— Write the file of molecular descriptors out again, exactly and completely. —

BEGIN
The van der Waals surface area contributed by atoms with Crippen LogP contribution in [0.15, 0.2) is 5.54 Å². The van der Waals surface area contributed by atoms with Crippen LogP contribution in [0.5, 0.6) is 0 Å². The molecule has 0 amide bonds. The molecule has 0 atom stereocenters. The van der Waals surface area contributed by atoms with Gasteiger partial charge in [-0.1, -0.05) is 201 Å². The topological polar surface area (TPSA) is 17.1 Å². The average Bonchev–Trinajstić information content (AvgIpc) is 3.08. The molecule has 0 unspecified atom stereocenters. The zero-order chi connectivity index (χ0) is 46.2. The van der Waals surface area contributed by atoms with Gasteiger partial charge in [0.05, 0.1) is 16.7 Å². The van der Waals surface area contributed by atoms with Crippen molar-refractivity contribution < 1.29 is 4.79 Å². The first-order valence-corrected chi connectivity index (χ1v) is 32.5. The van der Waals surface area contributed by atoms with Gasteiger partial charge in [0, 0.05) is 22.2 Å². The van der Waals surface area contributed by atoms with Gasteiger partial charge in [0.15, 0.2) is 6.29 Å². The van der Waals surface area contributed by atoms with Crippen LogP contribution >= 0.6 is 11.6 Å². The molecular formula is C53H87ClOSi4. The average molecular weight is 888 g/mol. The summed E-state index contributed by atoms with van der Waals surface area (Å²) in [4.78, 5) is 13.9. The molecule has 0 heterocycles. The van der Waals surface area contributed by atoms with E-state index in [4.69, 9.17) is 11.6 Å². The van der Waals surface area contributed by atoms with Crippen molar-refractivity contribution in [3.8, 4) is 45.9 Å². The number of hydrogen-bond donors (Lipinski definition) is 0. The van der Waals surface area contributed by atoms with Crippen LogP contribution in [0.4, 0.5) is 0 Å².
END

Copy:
The van der Waals surface area contributed by atoms with Crippen LogP contribution in [0.15, 0.2) is 5.54 Å². The van der Waals surface area contributed by atoms with Crippen LogP contribution in [0.5, 0.6) is 0 Å². The molecule has 0 amide bonds. The molecule has 0 atom stereocenters. The van der Waals surface area contributed by atoms with Gasteiger partial charge in [-0.1, -0.05) is 201 Å². The topological polar surface area (TPSA) is 17.1 Å². The average Bonchev–Trinajstić information content (AvgIpc) is 3.08. The molecule has 0 unspecified atom stereocenters. The zero-order chi connectivity index (χ0) is 46.2. The van der Waals surface area contributed by atoms with Gasteiger partial charge in [0.05, 0.1) is 16.7 Å². The van der Waals surface area contributed by atoms with Crippen molar-refractivity contribution < 1.29 is 4.79 Å². The first-order valence-corrected chi connectivity index (χ1v) is 32.5. The van der Waals surface area contributed by atoms with Gasteiger partial charge in [0, 0.05) is 22.2 Å². The van der Waals surface area contributed by atoms with Gasteiger partial charge in [0.15, 0.2) is 6.29 Å². The van der Waals surface area contributed by atoms with Crippen LogP contribution >= 0.6 is 11.6 Å². The molecular formula is C53H87ClOSi4. The average molecular weight is 888 g/mol. The summed E-state index contributed by atoms with van der Waals surface area (Å²) in [4.78, 5) is 13.9. The molecule has 0 heterocycles. The van der Waals surface area contributed by atoms with E-state index in [4.69, 9.17) is 11.6 Å². The van der Waals surface area contributed by atoms with Crippen molar-refractivity contribution in [3.8, 4) is 45.9 Å². The number of hydrogen-bond donors (Lipinski definition) is 0. The van der Waals surface area contributed by atoms with Crippen LogP contribution in [0.4, 0.5) is 0 Å².